Posts tagged ‘mind’

May 20, 2011

Raise your glass

by Living with RSD: what comes next?
Raise your glass

Raise your glass

Don’t adjust your clocks. It really is 5 in true morning. Insomnia strikes again. I recently saw a newscast that talked about momsomnia about mother’s who don’t sleep because of household worries. I have the not so unique qualifier of living with a disability added onto that. Pain wakes me up. I am robbed from sleep when it’s time to take a new pill, to turn over because my incisions are hurting or because my dreams betray me and remind me of the loss that I’m not supposed to talk about. You see, when colleagues and family ask how I’m doing, they want me to be okay so badly that I don’t have the heart to tell them the truth. But, to my unknown readers and the entire web word, I will give you the truth that I can’t tell them. My body is healing, undoubtedly. But, I realize that I no longer have control of this body. My RSD has taken over. I can’t wear the shoes that I want, the beautiful heels that are a symbol of days gone by. I can’t type some days because my hands are shaking so badly that I can’t hit the correct keys. I can’t walk some days without falling. People will tell you that they are there to pick you up. They aren’t. They are there to hope that you get up on your own. Doctors have discharged me, only to say that I have they have done all they can do. The cruel reality is that this is true. They have. But they haven’t returned me back to normal. This reality is supposed to be my new normal and I fight it with everything that I know how to do. This isn’t the reality that I want. So, what’s girl to do?

Sleep evades me just like my beautiful Calvin Klein peep toe sandals with the 4 inch heel. In my sights, but something that I can’t have. There is no one in control. The RSD took that from me. Every question, every decision that I make, now has the question “Will my RSD let me do this, let me wear this?”.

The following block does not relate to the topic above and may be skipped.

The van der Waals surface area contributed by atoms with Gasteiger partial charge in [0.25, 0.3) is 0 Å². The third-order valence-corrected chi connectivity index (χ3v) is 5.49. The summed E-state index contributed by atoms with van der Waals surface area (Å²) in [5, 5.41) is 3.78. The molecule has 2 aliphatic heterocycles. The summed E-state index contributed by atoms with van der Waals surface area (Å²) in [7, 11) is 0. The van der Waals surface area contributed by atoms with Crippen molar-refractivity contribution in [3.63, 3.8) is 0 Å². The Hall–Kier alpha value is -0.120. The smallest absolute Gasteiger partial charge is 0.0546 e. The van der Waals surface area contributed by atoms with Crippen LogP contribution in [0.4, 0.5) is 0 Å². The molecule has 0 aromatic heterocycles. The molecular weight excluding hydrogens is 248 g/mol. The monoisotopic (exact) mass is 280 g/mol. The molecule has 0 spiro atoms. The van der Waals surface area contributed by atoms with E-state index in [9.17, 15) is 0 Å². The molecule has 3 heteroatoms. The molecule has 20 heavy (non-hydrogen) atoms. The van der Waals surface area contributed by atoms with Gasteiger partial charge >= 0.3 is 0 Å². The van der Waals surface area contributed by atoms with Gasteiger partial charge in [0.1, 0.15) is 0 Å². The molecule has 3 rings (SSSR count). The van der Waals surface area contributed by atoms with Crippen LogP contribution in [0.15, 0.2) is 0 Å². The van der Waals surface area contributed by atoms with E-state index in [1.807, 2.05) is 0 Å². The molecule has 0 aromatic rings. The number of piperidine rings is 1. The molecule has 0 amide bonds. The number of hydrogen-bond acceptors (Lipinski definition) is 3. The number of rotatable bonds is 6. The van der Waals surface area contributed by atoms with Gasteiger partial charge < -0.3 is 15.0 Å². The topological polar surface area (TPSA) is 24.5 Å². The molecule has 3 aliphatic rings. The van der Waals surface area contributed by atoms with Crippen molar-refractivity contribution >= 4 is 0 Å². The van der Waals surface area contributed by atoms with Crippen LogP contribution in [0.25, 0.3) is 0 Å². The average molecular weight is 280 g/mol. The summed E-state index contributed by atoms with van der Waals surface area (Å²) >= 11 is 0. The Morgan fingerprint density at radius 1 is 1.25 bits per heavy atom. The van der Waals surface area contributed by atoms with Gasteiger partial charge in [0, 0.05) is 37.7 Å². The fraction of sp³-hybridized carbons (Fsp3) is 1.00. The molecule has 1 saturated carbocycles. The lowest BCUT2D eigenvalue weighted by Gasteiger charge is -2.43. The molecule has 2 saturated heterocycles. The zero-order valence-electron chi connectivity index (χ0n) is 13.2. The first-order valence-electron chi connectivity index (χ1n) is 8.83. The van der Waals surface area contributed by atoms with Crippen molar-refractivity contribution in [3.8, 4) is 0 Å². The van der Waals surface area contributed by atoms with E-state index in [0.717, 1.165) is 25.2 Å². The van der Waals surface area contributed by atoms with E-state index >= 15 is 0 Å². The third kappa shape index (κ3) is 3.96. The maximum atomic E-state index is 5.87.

Medical specialists have long talked about phantom limbs. It’s a medical condition seen in patients who are recent amputees or who experience sudden paralysis due to a trauma, such as a stroke. Patients still can feel the arm or leg that was removed, but their mind hasn’t caught up with their body. They still reach for things, try and use it, and believe that it’s there. I feel like I have four phantom limbs, but they are there. Everyone can see them, but I’m not in control of them. I remember the day that I made the decision for the first implant. My daughter reached out to hold my hand. I had extreme sensitivity to touch at the time. When she reached for me, the pain shot through my arm. My arm, the same one in which my mind wanted to reach for her and hold her forever, my RSD decided this same arm would swipe at her to push her away. She fell back on the sofa, shocked. She was 6 at the time. The worst part about it was that she said “It’s okay Mom. I’m sorry that I tried to touch you”. She wasn’t being snarky. She meant it. But, it wasn’t okay. I looked at her and realized that my ability or inability to cope with these changes in my body weren’t all about me. That was the day I decided to pursue these doctor recommendations. I don’t regret any decisions that I have made. I regret that I had to make them.

So, how do you heal….mind, body and soul, when your body can no longer be what your mind and soul believes and needs it to be? I don’t have these answers. Apparently, I have inherited my mother’s need to look at the silver lining. The secret is that no one, including myself, has the control over their body that they think they do. Otherwise, no one would be overweight, have diabetes or experience heart attacks or strokes. The difference between them and me is that I have the cruel realization that I’m not in charge. My RSD is.

To quote one of my favorite songs Raise Your Glass by Pink…
So raise your glass if you are wrong in all the right ways.